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A pulsar, which originally stood for pulsating radiosource, is a rapidly rotating neutron star, whose electromagnetic radiation is observed in regularly spaced interval, or pulses.


Pulsars where discovered by [Jocelyn Bell]? and [Antony Hewish]? in 1967. They were using a radio array to study the scintillation of quasars. They found a very regular signal, consisting of pulses of radiation of a few seconds. Terrestial origin of the signal was ruled out because the time it took the object to reappear was a [sidereal day]? instead of a [solar day]?. The original name for the object was "LGM", Little Green Men, thinking of it as a beacon made by some extraterrestial intelligence. After more speculation, an agreement was reached that the only natural object that could be responsible was a neutron star, a kind of object up to then only hypothesized.

In the 80's a new discovery was made, the millisecond pulsars, that, as their name indicates, instead of having periods of a few seconds, have periods of a few milliseconds.

Also important was the discovery of a pulsar in a binary system. The high precision of the measurements allowed astronomers to calculate the loss of orbital energy of the system, which is thought to be emitted as [gravitational wave]?s.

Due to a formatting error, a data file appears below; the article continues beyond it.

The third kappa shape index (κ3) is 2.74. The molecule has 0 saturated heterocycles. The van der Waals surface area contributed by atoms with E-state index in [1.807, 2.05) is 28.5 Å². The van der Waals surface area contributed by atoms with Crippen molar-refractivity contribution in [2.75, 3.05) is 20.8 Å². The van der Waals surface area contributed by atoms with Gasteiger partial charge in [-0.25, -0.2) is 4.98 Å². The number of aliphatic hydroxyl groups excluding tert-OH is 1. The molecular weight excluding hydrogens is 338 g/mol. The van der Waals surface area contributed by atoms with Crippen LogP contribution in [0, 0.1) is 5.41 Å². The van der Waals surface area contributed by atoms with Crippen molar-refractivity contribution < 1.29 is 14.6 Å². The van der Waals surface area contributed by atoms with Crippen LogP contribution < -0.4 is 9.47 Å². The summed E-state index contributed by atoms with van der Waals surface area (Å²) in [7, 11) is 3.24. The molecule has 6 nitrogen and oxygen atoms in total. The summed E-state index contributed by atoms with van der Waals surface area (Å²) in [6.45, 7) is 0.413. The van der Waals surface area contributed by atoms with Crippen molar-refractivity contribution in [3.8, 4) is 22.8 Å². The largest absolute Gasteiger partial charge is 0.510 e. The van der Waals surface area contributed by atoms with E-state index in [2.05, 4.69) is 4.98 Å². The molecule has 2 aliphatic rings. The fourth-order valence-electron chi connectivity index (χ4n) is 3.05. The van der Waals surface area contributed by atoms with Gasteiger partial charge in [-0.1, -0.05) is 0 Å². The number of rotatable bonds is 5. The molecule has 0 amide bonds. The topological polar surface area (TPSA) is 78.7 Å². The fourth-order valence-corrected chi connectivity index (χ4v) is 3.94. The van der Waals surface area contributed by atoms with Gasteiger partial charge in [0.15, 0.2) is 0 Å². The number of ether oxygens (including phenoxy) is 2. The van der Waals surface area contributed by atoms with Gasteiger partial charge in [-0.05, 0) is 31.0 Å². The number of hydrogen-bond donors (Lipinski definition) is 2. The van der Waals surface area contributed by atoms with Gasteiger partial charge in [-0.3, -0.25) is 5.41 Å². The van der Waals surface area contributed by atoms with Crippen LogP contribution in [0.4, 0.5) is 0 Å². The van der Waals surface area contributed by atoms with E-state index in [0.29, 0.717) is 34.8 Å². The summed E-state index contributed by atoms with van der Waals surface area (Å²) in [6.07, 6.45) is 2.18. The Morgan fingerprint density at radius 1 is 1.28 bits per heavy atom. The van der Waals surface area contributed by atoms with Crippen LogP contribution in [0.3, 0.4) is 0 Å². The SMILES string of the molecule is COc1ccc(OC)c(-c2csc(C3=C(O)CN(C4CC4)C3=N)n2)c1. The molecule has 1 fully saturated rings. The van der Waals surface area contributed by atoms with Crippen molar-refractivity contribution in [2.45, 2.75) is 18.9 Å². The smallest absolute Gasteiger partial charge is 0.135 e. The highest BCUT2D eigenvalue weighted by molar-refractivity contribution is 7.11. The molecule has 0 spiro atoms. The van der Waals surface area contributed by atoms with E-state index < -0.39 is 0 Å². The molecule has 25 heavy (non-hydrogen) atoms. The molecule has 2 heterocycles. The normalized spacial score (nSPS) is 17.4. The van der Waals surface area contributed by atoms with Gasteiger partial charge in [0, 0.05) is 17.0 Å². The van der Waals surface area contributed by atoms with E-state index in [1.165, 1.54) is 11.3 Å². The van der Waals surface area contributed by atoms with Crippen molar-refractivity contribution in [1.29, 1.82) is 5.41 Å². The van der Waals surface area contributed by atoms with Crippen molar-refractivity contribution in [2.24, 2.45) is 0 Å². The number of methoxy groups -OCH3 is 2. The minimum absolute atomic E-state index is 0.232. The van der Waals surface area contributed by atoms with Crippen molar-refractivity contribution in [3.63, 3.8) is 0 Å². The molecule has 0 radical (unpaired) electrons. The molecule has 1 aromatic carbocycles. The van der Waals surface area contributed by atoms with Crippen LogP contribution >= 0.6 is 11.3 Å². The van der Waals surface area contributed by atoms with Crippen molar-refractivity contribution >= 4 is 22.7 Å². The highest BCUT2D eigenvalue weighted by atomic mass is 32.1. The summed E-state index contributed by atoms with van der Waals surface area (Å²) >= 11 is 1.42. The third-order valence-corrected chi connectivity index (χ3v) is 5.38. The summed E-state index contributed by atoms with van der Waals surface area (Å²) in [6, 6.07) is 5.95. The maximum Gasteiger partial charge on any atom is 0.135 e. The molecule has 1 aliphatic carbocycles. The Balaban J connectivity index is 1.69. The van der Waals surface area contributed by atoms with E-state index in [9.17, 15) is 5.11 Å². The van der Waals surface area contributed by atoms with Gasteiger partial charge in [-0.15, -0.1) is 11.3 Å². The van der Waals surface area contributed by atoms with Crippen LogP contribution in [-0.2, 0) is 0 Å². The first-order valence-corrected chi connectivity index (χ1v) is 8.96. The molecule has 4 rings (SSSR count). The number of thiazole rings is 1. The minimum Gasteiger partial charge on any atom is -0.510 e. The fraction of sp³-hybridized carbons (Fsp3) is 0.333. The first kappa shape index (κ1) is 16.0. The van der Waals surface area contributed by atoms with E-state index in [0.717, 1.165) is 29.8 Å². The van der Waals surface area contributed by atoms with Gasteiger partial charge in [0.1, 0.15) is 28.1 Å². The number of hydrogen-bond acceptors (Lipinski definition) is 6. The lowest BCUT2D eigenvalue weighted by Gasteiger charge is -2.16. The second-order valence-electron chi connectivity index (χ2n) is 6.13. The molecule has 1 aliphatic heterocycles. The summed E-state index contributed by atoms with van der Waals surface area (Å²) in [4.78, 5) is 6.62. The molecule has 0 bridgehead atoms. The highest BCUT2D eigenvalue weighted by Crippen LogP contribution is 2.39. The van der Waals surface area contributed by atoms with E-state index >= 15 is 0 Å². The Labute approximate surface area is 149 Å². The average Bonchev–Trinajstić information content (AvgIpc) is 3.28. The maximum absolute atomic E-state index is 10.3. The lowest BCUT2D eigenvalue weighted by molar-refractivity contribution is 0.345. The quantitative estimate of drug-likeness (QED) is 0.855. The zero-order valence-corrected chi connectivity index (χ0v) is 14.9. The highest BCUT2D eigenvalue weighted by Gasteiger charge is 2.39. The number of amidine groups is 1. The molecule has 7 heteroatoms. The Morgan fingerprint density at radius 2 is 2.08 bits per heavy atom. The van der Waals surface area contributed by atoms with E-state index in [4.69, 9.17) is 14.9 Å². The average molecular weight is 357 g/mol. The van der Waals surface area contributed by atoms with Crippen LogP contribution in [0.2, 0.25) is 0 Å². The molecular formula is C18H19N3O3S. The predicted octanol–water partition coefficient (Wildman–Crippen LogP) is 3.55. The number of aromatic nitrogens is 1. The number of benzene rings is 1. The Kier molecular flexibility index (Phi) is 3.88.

There is general agreement that what we observe as a pulse is what happens when a beam of radiation points in our direction, once every rotation of the neutron star. The origin of the beam is related to the misalignment of the rotation axis and the axis of the magnetic field of the star; the beam is emitted from the poles of the neutron star's magentic field, which may be offset from the rotational poles by a wide angle. The source of energy of the magnetic field is the rotational energy of the neutron star, which is slowing down.

Millisecond pulsars are thought to have been spun up to high rotational speed by infalling matter pulled off of a companion star.

Of interest to the study of the state of the matter in a neutron stars are the glitches observed in the rotation velocity of the neutron star. This velocity is slowing down steadily, except by sudden variations. These were for a time believed to be "starquakes" due to the adjustment of the crust of the neutron star. Models where the glitch is due to a decoupling of the possibly superconducting interior of the star have also been advanced.


As mentioned above, the discovery of pulsars allowed astronomers to study an object never observed before, the neutron star. This kind of object is the only place where the behaviour of matter at nuclear density can be observed (though not directly). Also, millisecond pulsars have allowed one test of general relativity in conditions of an intense gravitational field.


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Last edited December 10, 2001 4:01 am by Bryan Derksen (diff)